This fifth installment in the blog series explores big changes occurring in the shop.
When you think of expensive items in a fleet’s ledger, you’re probably thinking trucks, fuel, tires, and personnel. All fall into that category, for sure, but what’s really a revenue-killer is excessive downtime. That’s why the shop is the last bastion of defense against downtime. But with an increase in technology and a shortage of qualified techs, that line of defense is getting more difficult to maintain.
There are positive moves, however. One of those is the move forward on “right to repair.” Last September, the Commercial Vehicle Solutions Network, the Truck and Engine Manufacturers Association, the Equipment and Tool Institute, the Auto Care Association, and the Heavy Duty Aftermarket Canada signed a Memorandum of Understanding (MOU) which would give access to heavy duty service information for MY 2010 and later trucks to independent service providers and fleets. Unlike the state of Massachusetts where state law requires OEM’s to comply with certain terms and conditions, this coalition MOU is not legally binding and depends on voluntary compliance. However, it’s probably in the transportation industry’s best interest to comply in order to mitigate costly legal battles that might be fought state by state. Now fleets will not have to rely on dealers for necessary repairs, but can either do the work internally or with their contracted service provider.
This leads to the other trend we see in shops, and that is a shift where repair work is completed. As I noted above, the rise in costly technology and the tech shortage makes creating and maintaining an in-house shop increasingly difficult to justify when it comes to expense. That’s because the technology changes so quickly that a fleet must continually invest in upgrades in software, tooling, and training. Continuing education and retraining can be quite costly. In order to justify these investments, a fleet must have a steady and reasonable volume of workload for the specific maintenance function. It’s difficult to justify these investments for an occasional need. My suggestion is for fleets to take a hard look at limiting the number of OE brands and components and find the tipping point where the work demand exceeds the cost of training and tooling. A heterogeneous fleet can come with a huge price tag – the training, shop tools, software, and inventory can be overwhelming. Remember, each engine, cab, A/C, transmission, axle, brake, suspension, APU, and other components have its own complexity and technology that requires training. Then add in brands of vehicles, EPA platforms, models, and telematics, it’s no wonder why the days of a bumper to bumper mechanic are gone.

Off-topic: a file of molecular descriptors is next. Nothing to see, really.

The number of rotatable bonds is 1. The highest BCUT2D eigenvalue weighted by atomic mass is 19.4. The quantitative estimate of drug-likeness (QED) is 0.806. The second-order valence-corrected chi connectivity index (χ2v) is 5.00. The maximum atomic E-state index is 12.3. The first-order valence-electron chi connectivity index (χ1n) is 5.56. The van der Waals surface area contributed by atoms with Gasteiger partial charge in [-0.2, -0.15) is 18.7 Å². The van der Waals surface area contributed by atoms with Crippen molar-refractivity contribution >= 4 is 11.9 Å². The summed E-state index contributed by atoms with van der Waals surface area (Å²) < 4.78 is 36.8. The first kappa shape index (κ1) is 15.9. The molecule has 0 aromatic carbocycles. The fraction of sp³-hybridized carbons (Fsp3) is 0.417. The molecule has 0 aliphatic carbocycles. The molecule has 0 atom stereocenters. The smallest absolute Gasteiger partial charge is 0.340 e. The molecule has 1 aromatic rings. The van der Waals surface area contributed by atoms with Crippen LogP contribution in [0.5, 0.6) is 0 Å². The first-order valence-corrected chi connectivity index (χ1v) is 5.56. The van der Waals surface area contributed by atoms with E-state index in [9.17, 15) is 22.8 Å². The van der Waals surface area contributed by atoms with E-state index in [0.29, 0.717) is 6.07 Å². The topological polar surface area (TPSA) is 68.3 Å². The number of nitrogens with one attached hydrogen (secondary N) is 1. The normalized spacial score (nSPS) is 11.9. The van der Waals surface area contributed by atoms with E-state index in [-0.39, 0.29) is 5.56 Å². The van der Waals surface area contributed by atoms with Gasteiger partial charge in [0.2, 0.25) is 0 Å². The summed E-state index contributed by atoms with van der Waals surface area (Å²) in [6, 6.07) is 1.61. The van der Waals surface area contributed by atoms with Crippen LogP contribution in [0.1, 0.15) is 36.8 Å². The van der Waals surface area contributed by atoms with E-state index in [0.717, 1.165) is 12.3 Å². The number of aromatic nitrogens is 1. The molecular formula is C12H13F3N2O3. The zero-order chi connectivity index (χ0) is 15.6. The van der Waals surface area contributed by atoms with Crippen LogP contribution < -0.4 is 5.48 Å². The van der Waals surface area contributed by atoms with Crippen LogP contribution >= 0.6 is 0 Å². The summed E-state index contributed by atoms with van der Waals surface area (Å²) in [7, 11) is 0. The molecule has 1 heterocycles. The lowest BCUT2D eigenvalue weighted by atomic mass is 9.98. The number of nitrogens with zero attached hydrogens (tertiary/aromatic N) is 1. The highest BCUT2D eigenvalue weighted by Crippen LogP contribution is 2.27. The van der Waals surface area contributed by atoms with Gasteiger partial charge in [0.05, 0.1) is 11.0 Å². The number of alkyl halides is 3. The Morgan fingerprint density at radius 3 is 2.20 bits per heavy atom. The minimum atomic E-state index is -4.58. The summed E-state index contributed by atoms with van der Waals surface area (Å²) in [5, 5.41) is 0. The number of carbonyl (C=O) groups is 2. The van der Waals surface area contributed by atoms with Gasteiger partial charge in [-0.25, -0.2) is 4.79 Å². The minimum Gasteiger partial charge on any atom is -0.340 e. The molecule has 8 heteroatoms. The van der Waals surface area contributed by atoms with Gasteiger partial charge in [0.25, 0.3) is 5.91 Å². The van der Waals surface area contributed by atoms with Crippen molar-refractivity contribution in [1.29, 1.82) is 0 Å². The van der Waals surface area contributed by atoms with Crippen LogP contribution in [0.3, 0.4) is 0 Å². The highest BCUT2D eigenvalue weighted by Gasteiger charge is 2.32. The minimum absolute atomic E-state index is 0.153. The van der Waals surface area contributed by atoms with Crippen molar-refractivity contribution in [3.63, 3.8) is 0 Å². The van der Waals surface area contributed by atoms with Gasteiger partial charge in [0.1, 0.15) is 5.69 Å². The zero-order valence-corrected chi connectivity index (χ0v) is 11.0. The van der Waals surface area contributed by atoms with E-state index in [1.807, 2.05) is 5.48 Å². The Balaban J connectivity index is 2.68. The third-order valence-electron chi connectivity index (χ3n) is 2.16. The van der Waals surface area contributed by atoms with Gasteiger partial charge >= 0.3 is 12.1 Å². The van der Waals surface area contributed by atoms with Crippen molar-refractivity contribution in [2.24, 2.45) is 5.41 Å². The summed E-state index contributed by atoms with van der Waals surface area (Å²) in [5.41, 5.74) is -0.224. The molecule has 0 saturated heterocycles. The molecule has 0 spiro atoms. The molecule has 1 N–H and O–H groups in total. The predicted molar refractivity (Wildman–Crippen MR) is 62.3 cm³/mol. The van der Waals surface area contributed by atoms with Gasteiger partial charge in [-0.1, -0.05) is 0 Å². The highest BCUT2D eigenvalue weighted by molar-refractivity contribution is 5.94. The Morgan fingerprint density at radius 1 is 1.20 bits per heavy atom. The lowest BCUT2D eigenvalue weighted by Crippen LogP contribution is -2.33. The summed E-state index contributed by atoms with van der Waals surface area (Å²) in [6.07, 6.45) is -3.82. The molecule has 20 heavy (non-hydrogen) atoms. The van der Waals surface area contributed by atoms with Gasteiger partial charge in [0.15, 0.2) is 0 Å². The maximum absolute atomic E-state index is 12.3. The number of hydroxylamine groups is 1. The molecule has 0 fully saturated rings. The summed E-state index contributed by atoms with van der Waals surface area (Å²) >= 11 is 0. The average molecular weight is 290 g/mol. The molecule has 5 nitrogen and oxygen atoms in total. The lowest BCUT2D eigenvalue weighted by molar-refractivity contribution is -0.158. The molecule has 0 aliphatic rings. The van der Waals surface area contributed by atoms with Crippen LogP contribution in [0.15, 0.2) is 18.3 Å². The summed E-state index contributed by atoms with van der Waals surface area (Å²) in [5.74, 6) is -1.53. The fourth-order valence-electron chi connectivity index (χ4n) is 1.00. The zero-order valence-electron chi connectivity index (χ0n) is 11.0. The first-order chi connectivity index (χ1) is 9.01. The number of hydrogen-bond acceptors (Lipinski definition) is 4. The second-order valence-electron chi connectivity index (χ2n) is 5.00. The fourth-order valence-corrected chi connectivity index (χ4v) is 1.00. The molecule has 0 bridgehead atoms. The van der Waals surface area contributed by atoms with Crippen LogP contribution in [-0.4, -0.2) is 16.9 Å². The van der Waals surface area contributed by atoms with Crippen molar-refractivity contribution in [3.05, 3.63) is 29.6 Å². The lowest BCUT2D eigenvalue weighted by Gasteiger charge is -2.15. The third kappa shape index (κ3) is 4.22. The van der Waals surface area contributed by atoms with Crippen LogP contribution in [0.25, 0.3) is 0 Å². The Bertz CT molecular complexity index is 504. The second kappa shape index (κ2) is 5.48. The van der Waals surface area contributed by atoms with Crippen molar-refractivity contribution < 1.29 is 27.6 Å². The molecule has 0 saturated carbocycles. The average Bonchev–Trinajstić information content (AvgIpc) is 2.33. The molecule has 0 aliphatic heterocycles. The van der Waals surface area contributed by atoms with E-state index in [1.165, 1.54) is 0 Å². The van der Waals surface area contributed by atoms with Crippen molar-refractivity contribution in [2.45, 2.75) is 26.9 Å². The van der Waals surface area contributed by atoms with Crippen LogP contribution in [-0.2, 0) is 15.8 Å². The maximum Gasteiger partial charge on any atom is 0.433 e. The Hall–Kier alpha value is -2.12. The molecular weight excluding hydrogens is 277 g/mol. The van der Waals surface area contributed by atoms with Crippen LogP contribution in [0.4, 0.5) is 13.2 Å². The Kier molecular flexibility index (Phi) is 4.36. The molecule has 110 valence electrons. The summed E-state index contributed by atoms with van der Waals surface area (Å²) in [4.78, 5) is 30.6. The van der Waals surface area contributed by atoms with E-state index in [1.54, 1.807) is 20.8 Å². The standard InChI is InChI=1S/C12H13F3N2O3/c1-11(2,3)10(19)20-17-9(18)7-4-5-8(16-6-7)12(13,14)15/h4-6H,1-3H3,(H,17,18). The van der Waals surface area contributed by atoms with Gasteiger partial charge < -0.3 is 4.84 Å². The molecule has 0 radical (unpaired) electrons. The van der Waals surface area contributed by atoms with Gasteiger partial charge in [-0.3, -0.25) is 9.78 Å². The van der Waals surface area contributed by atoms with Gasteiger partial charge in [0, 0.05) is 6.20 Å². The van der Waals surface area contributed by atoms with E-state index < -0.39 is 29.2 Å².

However, there are still fleets that don’t quite grasp the complexity that is present in today’s vehicles and are convinced they can handle this work themselves and do it for less. Certainly, routine service work can still be accomplished in house or at smaller local garages. However, when it comes to significant repair work, if technicians aren’t trained on the technological nuances of that specific asset, it could result in making a bad situation worse and that could result in excessive maintenance costs, increased downtime, and increased legal exposure. Unless transportation is the company’s core business, it will be very difficult to understand the industries complexities enough to make informed decisions.
With all that in mind, and seeing the increase in maintenance and repair outsourcing, I expect large transportation maintenance providers to continue to grow. The local shop will always exist, but “where” it exists and the “capabilities” will likely change over time.